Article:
stop enabling addict
Being the parent, family member or even the friend of an addict is an overwhelming and emotional job. You hate to stand by and watch as a person you love self sabotages and destroy’s themselves. Often times loved ones are caught between what role they should play and how to treat the addict in their life.

The line between tough love and enabling becomes easily blurred especially when it comes to addiction. What to you may seem like positive help may actually be what the addict is feeding on to promote or continue their habit. Here are some tips to stop enabling the addict in your life.


As their addiction spins more and more out of control the addict in your life will eventually turn to you for money. In these instances it may to pay a bill or they might tell you it’s for lunch. There is no definite way to make sure the money lent to them will be going towards their drug habit. What you can do instead is offer more tangible solutions such as preparing them lunch or paying for what they need yourself or to be present for whatever they need the money for. Asking for receipts is also another way to ensure the money they spend will not be used on drugs.


The same method can be applied when loaning out your vehicle to an addict. Find other solutions such as carpooling or offer to drop them off. For the parents of a teen addict the same applies, do not enable your teen by purchasing them a car when they are struggling with addiction. By owning or having access to a car the addict will be able to drive to their dealer or use it to even runaway. Drawing the line here lets the addict know you are serious about getting them real help and not to enable their behavior.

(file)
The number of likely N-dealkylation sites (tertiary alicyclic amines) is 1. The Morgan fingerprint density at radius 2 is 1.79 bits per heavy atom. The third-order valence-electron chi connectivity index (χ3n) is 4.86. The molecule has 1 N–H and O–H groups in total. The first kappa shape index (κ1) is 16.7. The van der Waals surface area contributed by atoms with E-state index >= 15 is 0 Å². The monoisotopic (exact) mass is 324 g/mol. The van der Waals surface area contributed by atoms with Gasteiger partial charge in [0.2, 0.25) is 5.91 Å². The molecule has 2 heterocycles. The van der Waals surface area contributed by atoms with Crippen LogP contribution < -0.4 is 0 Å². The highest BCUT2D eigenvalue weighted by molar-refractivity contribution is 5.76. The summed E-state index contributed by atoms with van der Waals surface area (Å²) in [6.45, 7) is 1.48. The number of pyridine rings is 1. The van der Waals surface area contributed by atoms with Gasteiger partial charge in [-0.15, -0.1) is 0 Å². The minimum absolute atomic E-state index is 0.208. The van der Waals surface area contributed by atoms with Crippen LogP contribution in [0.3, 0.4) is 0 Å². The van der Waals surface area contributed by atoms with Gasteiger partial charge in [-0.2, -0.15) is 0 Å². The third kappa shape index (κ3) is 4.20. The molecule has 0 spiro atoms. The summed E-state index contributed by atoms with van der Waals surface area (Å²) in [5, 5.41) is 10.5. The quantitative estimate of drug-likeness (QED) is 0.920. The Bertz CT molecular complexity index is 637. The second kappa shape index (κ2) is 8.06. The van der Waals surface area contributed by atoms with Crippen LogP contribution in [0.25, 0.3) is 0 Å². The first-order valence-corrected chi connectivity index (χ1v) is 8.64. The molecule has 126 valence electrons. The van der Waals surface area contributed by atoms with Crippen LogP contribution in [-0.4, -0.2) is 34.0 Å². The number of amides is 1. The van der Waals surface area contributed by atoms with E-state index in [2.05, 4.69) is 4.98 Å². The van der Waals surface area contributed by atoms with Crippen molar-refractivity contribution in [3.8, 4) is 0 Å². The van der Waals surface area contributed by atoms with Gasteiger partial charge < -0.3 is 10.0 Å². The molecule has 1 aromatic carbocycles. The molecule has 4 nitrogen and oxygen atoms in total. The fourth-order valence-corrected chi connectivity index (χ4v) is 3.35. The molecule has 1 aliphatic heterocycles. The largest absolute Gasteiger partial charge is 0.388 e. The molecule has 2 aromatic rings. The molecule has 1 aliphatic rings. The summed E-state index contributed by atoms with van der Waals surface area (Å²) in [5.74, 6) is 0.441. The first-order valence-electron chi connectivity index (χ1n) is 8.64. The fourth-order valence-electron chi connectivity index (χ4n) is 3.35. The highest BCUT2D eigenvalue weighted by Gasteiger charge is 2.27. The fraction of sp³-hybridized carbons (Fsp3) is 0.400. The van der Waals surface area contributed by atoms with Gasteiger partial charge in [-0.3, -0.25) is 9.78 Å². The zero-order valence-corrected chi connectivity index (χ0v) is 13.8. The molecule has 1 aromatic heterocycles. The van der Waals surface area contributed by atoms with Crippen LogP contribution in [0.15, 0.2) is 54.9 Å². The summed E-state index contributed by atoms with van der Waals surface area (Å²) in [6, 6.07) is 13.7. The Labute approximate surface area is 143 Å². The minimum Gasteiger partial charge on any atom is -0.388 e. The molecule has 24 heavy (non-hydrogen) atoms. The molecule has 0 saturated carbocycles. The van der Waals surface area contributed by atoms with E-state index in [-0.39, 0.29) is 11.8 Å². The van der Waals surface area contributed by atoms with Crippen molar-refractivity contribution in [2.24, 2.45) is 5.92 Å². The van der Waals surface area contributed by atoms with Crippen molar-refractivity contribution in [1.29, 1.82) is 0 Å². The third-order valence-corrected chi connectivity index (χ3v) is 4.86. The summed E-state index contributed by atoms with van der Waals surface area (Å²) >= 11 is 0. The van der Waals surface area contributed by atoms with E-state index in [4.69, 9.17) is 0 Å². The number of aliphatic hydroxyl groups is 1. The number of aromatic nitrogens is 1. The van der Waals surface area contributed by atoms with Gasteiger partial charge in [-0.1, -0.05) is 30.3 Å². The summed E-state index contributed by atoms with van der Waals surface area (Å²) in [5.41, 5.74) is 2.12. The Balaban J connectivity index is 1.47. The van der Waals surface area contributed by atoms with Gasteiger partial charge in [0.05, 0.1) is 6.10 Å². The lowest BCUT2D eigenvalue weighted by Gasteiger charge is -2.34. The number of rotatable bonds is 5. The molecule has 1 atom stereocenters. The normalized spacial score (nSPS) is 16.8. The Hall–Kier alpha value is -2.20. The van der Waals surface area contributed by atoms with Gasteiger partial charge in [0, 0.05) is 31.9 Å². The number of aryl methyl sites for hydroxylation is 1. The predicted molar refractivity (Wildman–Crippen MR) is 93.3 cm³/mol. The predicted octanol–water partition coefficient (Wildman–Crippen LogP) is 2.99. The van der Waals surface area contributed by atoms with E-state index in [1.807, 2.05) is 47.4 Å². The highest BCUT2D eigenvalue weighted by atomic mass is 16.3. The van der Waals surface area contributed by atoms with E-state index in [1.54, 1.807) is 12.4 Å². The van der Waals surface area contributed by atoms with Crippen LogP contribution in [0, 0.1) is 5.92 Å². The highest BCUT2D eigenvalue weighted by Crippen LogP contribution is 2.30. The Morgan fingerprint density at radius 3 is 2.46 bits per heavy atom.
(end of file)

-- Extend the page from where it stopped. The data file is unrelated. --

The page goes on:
Not allowing your loved one especially one who is struggling with addiction a place to stay is one the greatest hurdles family and friends will face. Whether you’re allowing them to stay at home, paying for a hotel or apartment what you really are doing is reinforcing the idea that they will always have you to help avoid or fix the consequences of their actions.


Covering up or aiding an addict from their consequences prevents them from hitting their lowest point, which is where most addicts have a moment of clarity and often seek help. It may be hard to watch a love one being arrested or hurt but these are vital moments that can be the lesson they need to understand that they need help.

Just as with any other disease you wouldn’t offer them things that could be a possible harm to themselves and their health. For example, if your loved one has lung cancer you wouldn’t dare give them a cigarette. The same methods apply to addicts, if your loved one is addicted to a substance you wouldn’t offer them money so they can get more drugs.